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You can read more of our Senior Fellow, Chris Holshek’s work on Foreign Policy here.






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Press Kits

The Alliance for Peacebuilding (AfP) is a global membership association of more than 100 peacebuilding organizations, 1,000 professionals, and a network of more than 15,000 people working for change in the most complex, chaotic conflict environments in the United States and around the world.  AfP is a leader in the peacebuilding field, amplifying the voices of peacebuilders worldwide, and giving our field the surge capacity to make a real difference and create sustainable change in today’s tumultuous conflict landscape.

AfP expands, advances, and influences peacebuilding policy and practice by developing programs at the cutting edge of our field—including collaborations with neuroscientists and media professionals–and working closely with a spectrum of partners, including government policymakers, diplomats, and military personnel to advance the cause of peace.  AfP, through its staff and members, has a vast reserve of experience and expertise that we can draw upon to discuss and analyze today’s most complex conflicts, and peace and security.

AfP in the headlines:


Melanie Cohen Greenberg, President and CEO of the Alliance for Peacebuilding

Melanie GreenbergMelanie Greenberg is a leader in the peacebuilding and conflict resolution field.  She is a subject matter expert in Countering Violent Extremism, Atrocities and Conflict Prevention, Conflict Affected Countries and Fragile States, and International Transitional Justice and International Law.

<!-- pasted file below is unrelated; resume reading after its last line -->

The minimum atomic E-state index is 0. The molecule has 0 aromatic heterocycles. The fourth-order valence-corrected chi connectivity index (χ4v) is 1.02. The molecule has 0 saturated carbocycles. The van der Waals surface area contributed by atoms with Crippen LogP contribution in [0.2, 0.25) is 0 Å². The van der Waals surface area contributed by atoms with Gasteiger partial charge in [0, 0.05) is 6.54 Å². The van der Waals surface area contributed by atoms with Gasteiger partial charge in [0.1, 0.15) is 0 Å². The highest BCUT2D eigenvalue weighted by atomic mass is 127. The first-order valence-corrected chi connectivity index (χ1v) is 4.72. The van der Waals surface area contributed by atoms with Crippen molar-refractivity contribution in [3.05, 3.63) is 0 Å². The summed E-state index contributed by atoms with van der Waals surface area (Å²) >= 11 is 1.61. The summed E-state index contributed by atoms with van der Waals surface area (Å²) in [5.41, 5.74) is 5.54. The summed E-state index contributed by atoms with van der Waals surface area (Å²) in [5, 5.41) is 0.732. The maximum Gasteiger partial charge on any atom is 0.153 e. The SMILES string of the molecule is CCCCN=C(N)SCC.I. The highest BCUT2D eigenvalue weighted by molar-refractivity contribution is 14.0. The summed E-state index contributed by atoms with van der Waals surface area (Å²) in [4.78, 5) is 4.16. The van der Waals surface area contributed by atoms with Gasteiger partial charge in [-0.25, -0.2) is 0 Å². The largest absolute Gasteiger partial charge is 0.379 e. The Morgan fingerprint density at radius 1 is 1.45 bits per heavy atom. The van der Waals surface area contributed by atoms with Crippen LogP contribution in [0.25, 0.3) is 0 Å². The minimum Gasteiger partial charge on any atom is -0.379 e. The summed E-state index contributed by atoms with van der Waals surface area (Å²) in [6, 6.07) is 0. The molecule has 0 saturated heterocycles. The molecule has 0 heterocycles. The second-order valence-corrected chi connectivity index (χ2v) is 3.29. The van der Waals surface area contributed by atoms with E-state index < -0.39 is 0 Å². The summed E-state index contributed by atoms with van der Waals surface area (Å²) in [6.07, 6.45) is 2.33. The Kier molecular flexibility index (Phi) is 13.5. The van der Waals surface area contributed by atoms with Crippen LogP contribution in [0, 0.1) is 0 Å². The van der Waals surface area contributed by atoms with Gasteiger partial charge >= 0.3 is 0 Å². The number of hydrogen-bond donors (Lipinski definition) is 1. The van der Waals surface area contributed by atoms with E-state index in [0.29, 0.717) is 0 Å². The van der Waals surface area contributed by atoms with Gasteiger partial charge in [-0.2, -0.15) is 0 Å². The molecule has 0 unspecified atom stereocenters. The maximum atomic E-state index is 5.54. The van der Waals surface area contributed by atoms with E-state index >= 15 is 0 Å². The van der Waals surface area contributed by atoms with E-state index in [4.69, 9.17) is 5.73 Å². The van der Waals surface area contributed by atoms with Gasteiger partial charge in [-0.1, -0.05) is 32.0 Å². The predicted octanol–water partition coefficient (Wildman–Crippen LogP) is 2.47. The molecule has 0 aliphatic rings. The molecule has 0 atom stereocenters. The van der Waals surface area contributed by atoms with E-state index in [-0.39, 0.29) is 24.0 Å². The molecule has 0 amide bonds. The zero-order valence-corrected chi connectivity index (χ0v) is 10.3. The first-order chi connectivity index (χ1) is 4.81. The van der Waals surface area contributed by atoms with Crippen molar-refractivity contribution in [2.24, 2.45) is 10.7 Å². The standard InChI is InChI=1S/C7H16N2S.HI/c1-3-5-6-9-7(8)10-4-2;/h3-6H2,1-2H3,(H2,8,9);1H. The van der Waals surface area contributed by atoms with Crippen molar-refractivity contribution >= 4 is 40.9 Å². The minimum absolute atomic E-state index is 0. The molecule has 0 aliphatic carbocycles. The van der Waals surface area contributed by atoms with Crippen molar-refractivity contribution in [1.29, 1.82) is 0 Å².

Melanie holds an AB from Harvard and a JD from Stanford Law School.  She was the President and Founder of the Cypress Fund for Peace and Security, a foundation making grants in the areas of peacebuilding and nuclear nonproliferation. From 2003 to 2004, she was a visiting scholar at the Johns Hopkins School for Advanced International Studies, focusing on issues of justice in post-conflict peacebuilding. From 2000 to 2002, Melanie was director of the Conflict Resolution Program at the William and Flora Hewlett Foundation. She previously served as associate director of the Stanford Center for International Security and Cooperation and deputy director of the Stanford Center on International Conflict and Negotiation. Melanie has helped design and facilitate public peace processes in the Middle East, Northern Ireland, and the Caucasus. She has taught advanced courses in international conflict resolution, multi-party conflict resolution, and negotiation at Stanford Law School and Georgetown University Law Center and is currently an adjunct faculty member at the Elliott School of George Washington University.

She was lead editor and chapter author of the volume Words over War: Mediation and Arbitration to Prevent Deadly Conflict (Rowman & Littlefield, 2000), and is the co-editor, with David Cortright, of the upcoming volume, Strengthening the Civil Society Role in Peacebuilding (Rowman & Littlefield, 2016).  She has also written a wide variety of articles, including:

  • “Toward a New Strategy of Peace,” Socio-Cultural Analysis with the RSI Paradigm (Summer 2014), Christopher Holshek (co-author)